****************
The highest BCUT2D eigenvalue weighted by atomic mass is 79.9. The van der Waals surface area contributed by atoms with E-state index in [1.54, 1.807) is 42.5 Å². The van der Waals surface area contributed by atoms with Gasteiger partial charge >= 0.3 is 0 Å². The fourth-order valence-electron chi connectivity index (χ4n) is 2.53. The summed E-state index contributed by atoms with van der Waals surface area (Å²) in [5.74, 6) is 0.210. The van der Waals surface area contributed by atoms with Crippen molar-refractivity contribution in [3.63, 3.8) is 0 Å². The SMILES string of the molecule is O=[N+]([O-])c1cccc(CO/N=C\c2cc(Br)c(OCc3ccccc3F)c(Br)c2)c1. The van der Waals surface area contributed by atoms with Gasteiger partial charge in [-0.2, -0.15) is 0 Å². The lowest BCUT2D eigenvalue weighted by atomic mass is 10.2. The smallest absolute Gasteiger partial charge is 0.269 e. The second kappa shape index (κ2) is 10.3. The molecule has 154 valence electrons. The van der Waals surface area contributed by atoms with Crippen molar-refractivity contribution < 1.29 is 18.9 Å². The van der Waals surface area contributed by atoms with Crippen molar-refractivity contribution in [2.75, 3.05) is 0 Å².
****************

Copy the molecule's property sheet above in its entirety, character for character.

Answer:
The highest BCUT2D eigenvalue weighted by atomic mass is 79.9. The van der Waals surface area contributed by atoms with E-state index in [1.54, 1.807) is 42.5 Å². The van der Waals surface area contributed by atoms with Gasteiger partial charge >= 0.3 is 0 Å². The fourth-order valence-electron chi connectivity index (χ4n) is 2.53. The summed E-state index contributed by atoms with van der Waals surface area (Å²) in [5.74, 6) is 0.210. The van der Waals surface area contributed by atoms with Crippen molar-refractivity contribution in [3.63, 3.8) is 0 Å². The SMILES string of the molecule is O=[N+]([O-])c1cccc(CO/N=C\c2cc(Br)c(OCc3ccccc3F)c(Br)c2)c1. The van der Waals surface area contributed by atoms with Gasteiger partial charge in [-0.2, -0.15) is 0 Å². The lowest BCUT2D eigenvalue weighted by atomic mass is 10.2. The smallest absolute Gasteiger partial charge is 0.269 e. The second kappa shape index (κ2) is 10.3. The molecule has 154 valence electrons. The van der Waals surface area contributed by atoms with Crippen molar-refractivity contribution < 1.29 is 18.9 Å². The van der Waals surface area contributed by atoms with Crippen molar-refractivity contribution in [2.75, 3.05) is 0 Å².